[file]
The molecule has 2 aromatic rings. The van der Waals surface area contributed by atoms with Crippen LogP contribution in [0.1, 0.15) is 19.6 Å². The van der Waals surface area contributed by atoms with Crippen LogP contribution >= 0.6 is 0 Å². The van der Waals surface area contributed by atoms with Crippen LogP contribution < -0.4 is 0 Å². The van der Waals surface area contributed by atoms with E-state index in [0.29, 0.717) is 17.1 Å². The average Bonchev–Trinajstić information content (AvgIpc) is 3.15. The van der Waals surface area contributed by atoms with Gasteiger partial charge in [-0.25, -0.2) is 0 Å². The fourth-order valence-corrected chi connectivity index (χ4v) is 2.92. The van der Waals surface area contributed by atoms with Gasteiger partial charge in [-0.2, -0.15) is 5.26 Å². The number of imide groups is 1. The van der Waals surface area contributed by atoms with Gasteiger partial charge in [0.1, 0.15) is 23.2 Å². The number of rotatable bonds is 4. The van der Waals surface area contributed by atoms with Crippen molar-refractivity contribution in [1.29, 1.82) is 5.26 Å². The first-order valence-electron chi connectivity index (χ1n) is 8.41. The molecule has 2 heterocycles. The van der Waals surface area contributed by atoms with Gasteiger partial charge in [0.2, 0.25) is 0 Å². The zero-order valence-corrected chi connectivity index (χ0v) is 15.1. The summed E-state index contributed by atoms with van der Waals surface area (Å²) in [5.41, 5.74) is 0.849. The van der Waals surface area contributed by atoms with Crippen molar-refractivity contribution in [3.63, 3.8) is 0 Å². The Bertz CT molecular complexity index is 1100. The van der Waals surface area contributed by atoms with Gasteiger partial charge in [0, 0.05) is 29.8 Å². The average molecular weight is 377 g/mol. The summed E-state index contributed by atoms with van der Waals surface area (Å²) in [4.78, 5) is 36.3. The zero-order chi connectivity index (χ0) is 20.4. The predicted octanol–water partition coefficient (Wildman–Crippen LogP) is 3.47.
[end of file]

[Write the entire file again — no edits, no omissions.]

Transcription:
The molecule has 2 aromatic rings. The van der Waals surface area contributed by atoms with Crippen LogP contribution in [0.1, 0.15) is 19.6 Å². The van der Waals surface area contributed by atoms with Crippen LogP contribution >= 0.6 is 0 Å². The van der Waals surface area contributed by atoms with Crippen LogP contribution < -0.4 is 0 Å². The van der Waals surface area contributed by atoms with E-state index in [0.29, 0.717) is 17.1 Å². The average Bonchev–Trinajstić information content (AvgIpc) is 3.15. The van der Waals surface area contributed by atoms with Gasteiger partial charge in [-0.25, -0.2) is 0 Å². The fourth-order valence-corrected chi connectivity index (χ4v) is 2.92. The van der Waals surface area contributed by atoms with Gasteiger partial charge in [-0.2, -0.15) is 5.26 Å². The number of imide groups is 1. The van der Waals surface area contributed by atoms with Gasteiger partial charge in [0.1, 0.15) is 23.2 Å². The number of rotatable bonds is 4. The van der Waals surface area contributed by atoms with Crippen molar-refractivity contribution in [1.29, 1.82) is 5.26 Å². The first-order valence-electron chi connectivity index (χ1n) is 8.41. The molecule has 2 heterocycles. The van der Waals surface area contributed by atoms with Gasteiger partial charge in [0.2, 0.25) is 0 Å². The zero-order valence-corrected chi connectivity index (χ0v) is 15.1. The summed E-state index contributed by atoms with van der Waals surface area (Å²) in [5.41, 5.74) is 0.849. The van der Waals surface area contributed by atoms with Crippen molar-refractivity contribution in [3.63, 3.8) is 0 Å². The Bertz CT molecular complexity index is 1100. The van der Waals surface area contributed by atoms with Gasteiger partial charge in [0, 0.05) is 29.8 Å². The average molecular weight is 377 g/mol. The summed E-state index contributed by atoms with van der Waals surface area (Å²) in [4.78, 5) is 36.3. The zero-order chi connectivity index (χ0) is 20.4. The predicted octanol–water partition coefficient (Wildman–Crippen LogP) is 3.47.